Thoughts to Ponder 117

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Dear friends,

Due to my absence, I am sending you an essay by Dr. Moshe Dann, a close friend and student.
I believe that its content is worthy contemplating about.
In friendship,

Nathan Lopes Cardozo

.      Tisha be Av and the Parah Aduma in us

by Moshe Dann

In order to understand the Parah Adumah we have to go back (at least) to the story of what happened to the scouts (meraglim). Their negative report so confused and demoralized the people that they refused to follow Moshe into Eretz Yisrael – sealing their fate (to die in the desert) and changing the course of history (settling the Land.without a struggle, bringing the messianic age). They failed to appreciate themselves and to believe in their relationship with God. It was catastrophic; the first Tisha B’Av.

The rebellion of Korach and his followers occurs next, rending the fabric of the Jewish people and attacking the leadership structure that had brought them out of slavery, and bound them in covenant to the Torah. The result was the death of thousands – and no doubt, many great leaders among them. Some of the finest minds, in their lust for power, betrayed the people, and undermined their mission. They engendered disputes and threatened the unity of the Jewish people for their own interests although laced with lofty ideals.

A devastating plague struck the people. Aaron stood “between the dead and the living,” and the plague stopped, but not before many died. Then, our beloved leaders, Aaron and Miriam died. Swarms of poisonous snakes attacked the people and many more died.

Amidst such overwhelming tragedies, surrounded by death we learn the ritual of the Parah Adumah, innocent (unyoked) and special (blood-colored), sacrificed outside the camp, as if to confirm its unique strangeness. Its purpose is to teach us about purity and impurity. But a contradiction is imbedded inside the ritual: the one who performs the ceremony becomes ritually impure, even though the ashes that he produces enable someone else to become ritually pure. It is a profound paradox, perhaps the only response to death.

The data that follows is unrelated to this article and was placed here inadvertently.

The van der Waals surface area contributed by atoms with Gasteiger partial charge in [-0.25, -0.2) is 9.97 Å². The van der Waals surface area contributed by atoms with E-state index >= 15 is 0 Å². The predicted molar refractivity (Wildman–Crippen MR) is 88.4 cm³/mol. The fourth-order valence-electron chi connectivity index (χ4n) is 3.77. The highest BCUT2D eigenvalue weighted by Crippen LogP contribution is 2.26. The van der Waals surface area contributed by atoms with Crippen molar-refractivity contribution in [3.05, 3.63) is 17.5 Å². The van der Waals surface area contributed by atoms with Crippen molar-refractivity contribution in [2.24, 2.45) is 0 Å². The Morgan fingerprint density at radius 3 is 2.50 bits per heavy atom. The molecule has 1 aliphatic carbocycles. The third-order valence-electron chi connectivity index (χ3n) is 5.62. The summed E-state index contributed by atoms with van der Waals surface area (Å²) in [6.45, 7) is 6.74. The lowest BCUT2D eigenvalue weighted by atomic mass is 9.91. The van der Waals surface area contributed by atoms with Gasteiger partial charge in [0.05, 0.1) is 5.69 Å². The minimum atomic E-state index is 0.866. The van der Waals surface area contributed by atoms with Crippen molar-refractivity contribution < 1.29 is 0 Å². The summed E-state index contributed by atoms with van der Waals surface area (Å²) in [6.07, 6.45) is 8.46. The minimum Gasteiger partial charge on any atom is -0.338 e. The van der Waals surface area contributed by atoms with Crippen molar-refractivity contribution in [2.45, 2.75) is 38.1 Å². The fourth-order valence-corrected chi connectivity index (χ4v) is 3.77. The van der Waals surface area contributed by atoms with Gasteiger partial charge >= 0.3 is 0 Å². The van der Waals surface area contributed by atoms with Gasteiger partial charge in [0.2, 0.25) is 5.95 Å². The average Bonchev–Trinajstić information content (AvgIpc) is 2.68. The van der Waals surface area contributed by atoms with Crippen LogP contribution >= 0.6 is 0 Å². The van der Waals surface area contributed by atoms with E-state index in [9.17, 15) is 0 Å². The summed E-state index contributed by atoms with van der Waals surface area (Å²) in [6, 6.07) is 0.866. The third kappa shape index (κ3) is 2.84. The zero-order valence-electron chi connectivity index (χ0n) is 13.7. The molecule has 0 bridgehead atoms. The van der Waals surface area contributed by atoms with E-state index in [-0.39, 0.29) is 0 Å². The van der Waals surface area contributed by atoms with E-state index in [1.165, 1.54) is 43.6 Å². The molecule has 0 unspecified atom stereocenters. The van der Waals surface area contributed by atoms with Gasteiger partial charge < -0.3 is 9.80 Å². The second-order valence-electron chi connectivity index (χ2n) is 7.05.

The same thing that is necessary for spiritual transcendence has the ability to create decadence and defilement. Purity and impurity are two sides of the same coin. We draw out of impurity (death) the essence of life. Life itself, balanced so delicately, is so vulnerable. Amidst such magnificence, such unique beauty, we are haunted by death. And perhaps, only through such losses and pain will we learn to appreciate what we have and to allow ourselves to become close to God, to allow God to embrace us.

What is pure can so easily become impure; but, as well, what is impure can become pure. In this world we struggle between that which is holy and that which is profane. The source of both is the same. It depends on us how it is used.

The Parah Adumah has in itself the possibility of purity and impurity, of life and death. We are redeemed – made worthwhile – by our ability to create a spiritual path, a place of Kedusha in our lives, but it depends of what we are willing to give up.

Then as now, surrounded by tragedies, the Parah Adumah comes to tell us not to lose hope. What we have lost, although so precious, is part of what is necessary in the process of purification. The victims of Arab and Palestinian terrorists are korbanot , and through them, through their sacrifice Kedusha is created in us and in the world. The one who is engaged in the process of creating purity becomes impure. As usual there is a higher purpose of which we must become conscious. And a price to be paid.

Amidst death, the Parah Adumah shines as a way of transcending death by creating a different reality. When life itself seems to have little meaning, when the burdens seem so difficult to bear, we are shown through the Parah Adumah the real essence of existence: to create holiness.


Dr. Moshe Dann is a former professor  and presently a writer and journalist. Many of his articles have appeared in the Jerusalem Post. He lives in Jerusalem and can be reached at [email protected]


Reproduction of this essay is permitted when printed in full.

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